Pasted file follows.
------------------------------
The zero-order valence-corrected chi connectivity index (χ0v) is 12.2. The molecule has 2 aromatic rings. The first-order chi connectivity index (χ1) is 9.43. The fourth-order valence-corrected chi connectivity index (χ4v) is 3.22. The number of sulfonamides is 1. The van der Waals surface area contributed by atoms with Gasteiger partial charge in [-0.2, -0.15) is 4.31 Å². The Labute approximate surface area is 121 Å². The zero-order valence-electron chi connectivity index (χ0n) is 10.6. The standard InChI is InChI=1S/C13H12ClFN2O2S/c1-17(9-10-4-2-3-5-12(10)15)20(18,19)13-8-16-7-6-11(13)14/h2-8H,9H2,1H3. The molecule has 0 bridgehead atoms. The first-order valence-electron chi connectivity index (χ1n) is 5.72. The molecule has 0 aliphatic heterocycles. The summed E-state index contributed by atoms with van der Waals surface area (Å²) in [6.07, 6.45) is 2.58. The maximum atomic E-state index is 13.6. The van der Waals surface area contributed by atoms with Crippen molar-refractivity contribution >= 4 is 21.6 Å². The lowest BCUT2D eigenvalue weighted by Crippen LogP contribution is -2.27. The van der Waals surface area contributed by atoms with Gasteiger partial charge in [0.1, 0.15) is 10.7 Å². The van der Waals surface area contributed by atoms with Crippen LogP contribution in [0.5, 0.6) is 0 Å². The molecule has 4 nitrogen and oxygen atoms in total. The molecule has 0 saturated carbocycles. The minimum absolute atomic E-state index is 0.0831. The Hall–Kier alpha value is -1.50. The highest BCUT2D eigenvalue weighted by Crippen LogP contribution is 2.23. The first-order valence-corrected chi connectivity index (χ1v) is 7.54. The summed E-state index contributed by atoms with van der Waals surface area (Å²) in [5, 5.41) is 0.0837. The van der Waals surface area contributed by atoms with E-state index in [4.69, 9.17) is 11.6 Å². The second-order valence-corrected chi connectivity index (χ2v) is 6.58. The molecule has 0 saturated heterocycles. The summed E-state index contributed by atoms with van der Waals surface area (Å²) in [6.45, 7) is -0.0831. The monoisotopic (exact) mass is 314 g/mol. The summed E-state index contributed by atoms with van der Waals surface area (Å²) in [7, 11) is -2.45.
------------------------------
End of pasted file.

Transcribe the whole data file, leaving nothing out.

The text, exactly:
The zero-order valence-corrected chi connectivity index (χ0v) is 12.2. The molecule has 2 aromatic rings. The first-order chi connectivity index (χ1) is 9.43. The fourth-order valence-corrected chi connectivity index (χ4v) is 3.22. The number of sulfonamides is 1. The van der Waals surface area contributed by atoms with Gasteiger partial charge in [-0.2, -0.15) is 4.31 Å². The Labute approximate surface area is 121 Å². The zero-order valence-electron chi connectivity index (χ0n) is 10.6. The standard InChI is InChI=1S/C13H12ClFN2O2S/c1-17(9-10-4-2-3-5-12(10)15)20(18,19)13-8-16-7-6-11(13)14/h2-8H,9H2,1H3. The molecule has 0 bridgehead atoms. The first-order valence-electron chi connectivity index (χ1n) is 5.72. The molecule has 0 aliphatic heterocycles. The summed E-state index contributed by atoms with van der Waals surface area (Å²) in [6.07, 6.45) is 2.58. The maximum atomic E-state index is 13.6. The van der Waals surface area contributed by atoms with Crippen molar-refractivity contribution >= 4 is 21.6 Å². The lowest BCUT2D eigenvalue weighted by Crippen LogP contribution is -2.27. The van der Waals surface area contributed by atoms with Gasteiger partial charge in [0.1, 0.15) is 10.7 Å². The van der Waals surface area contributed by atoms with Crippen LogP contribution in [0.5, 0.6) is 0 Å². The molecule has 4 nitrogen and oxygen atoms in total. The molecule has 0 saturated carbocycles. The minimum absolute atomic E-state index is 0.0831. The Hall–Kier alpha value is -1.50. The highest BCUT2D eigenvalue weighted by Crippen LogP contribution is 2.23. The first-order valence-corrected chi connectivity index (χ1v) is 7.54. The summed E-state index contributed by atoms with van der Waals surface area (Å²) in [5, 5.41) is 0.0837. The van der Waals surface area contributed by atoms with E-state index in [4.69, 9.17) is 11.6 Å². The second-order valence-corrected chi connectivity index (χ2v) is 6.58. The molecule has 0 saturated heterocycles. The summed E-state index contributed by atoms with van der Waals surface area (Å²) in [6.45, 7) is -0.0831. The monoisotopic (exact) mass is 314 g/mol. The summed E-state index contributed by atoms with van der Waals surface area (Å²) in [7, 11) is -2.45.